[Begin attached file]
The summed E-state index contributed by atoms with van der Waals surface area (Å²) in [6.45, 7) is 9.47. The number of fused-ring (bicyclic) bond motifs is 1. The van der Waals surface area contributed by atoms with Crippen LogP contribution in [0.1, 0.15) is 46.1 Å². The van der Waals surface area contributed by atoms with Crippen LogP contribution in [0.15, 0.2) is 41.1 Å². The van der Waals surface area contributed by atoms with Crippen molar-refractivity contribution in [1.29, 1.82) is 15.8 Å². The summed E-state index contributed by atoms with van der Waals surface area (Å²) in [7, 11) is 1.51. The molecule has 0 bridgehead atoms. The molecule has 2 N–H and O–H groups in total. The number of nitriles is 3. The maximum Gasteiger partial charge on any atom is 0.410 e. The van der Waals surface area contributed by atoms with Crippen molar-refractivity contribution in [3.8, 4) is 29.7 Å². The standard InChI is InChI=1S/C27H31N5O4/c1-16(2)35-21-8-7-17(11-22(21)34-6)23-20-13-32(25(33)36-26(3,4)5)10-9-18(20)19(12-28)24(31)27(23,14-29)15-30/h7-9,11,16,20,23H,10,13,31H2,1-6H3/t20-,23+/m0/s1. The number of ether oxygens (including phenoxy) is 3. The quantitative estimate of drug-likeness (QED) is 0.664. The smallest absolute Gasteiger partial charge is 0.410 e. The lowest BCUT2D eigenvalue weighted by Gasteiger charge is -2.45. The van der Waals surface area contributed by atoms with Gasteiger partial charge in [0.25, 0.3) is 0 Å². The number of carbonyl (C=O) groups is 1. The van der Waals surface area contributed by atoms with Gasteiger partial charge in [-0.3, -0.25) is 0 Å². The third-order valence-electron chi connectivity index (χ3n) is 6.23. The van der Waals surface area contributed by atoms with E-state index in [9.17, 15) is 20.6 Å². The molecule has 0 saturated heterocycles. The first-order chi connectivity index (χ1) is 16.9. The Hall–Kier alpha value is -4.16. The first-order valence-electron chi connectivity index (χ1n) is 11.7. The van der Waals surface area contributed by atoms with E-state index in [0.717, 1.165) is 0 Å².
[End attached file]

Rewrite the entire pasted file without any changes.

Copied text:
The summed E-state index contributed by atoms with van der Waals surface area (Å²) in [6.45, 7) is 9.47. The number of fused-ring (bicyclic) bond motifs is 1. The van der Waals surface area contributed by atoms with Crippen LogP contribution in [0.1, 0.15) is 46.1 Å². The van der Waals surface area contributed by atoms with Crippen LogP contribution in [0.15, 0.2) is 41.1 Å². The van der Waals surface area contributed by atoms with Crippen molar-refractivity contribution in [1.29, 1.82) is 15.8 Å². The summed E-state index contributed by atoms with van der Waals surface area (Å²) in [7, 11) is 1.51. The molecule has 0 bridgehead atoms. The molecule has 2 N–H and O–H groups in total. The number of nitriles is 3. The maximum Gasteiger partial charge on any atom is 0.410 e. The van der Waals surface area contributed by atoms with Crippen molar-refractivity contribution in [3.8, 4) is 29.7 Å². The standard InChI is InChI=1S/C27H31N5O4/c1-16(2)35-21-8-7-17(11-22(21)34-6)23-20-13-32(25(33)36-26(3,4)5)10-9-18(20)19(12-28)24(31)27(23,14-29)15-30/h7-9,11,16,20,23H,10,13,31H2,1-6H3/t20-,23+/m0/s1. The number of ether oxygens (including phenoxy) is 3. The quantitative estimate of drug-likeness (QED) is 0.664. The smallest absolute Gasteiger partial charge is 0.410 e. The lowest BCUT2D eigenvalue weighted by Gasteiger charge is -2.45. The van der Waals surface area contributed by atoms with Gasteiger partial charge in [0.25, 0.3) is 0 Å². The number of carbonyl (C=O) groups is 1. The van der Waals surface area contributed by atoms with Gasteiger partial charge in [-0.3, -0.25) is 0 Å². The third-order valence-electron chi connectivity index (χ3n) is 6.23. The van der Waals surface area contributed by atoms with E-state index in [9.17, 15) is 20.6 Å². The molecule has 0 saturated heterocycles. The first-order chi connectivity index (χ1) is 16.9. The Hall–Kier alpha value is -4.16. The first-order valence-electron chi connectivity index (χ1n) is 11.7. The van der Waals surface area contributed by atoms with E-state index in [0.717, 1.165) is 0 Å².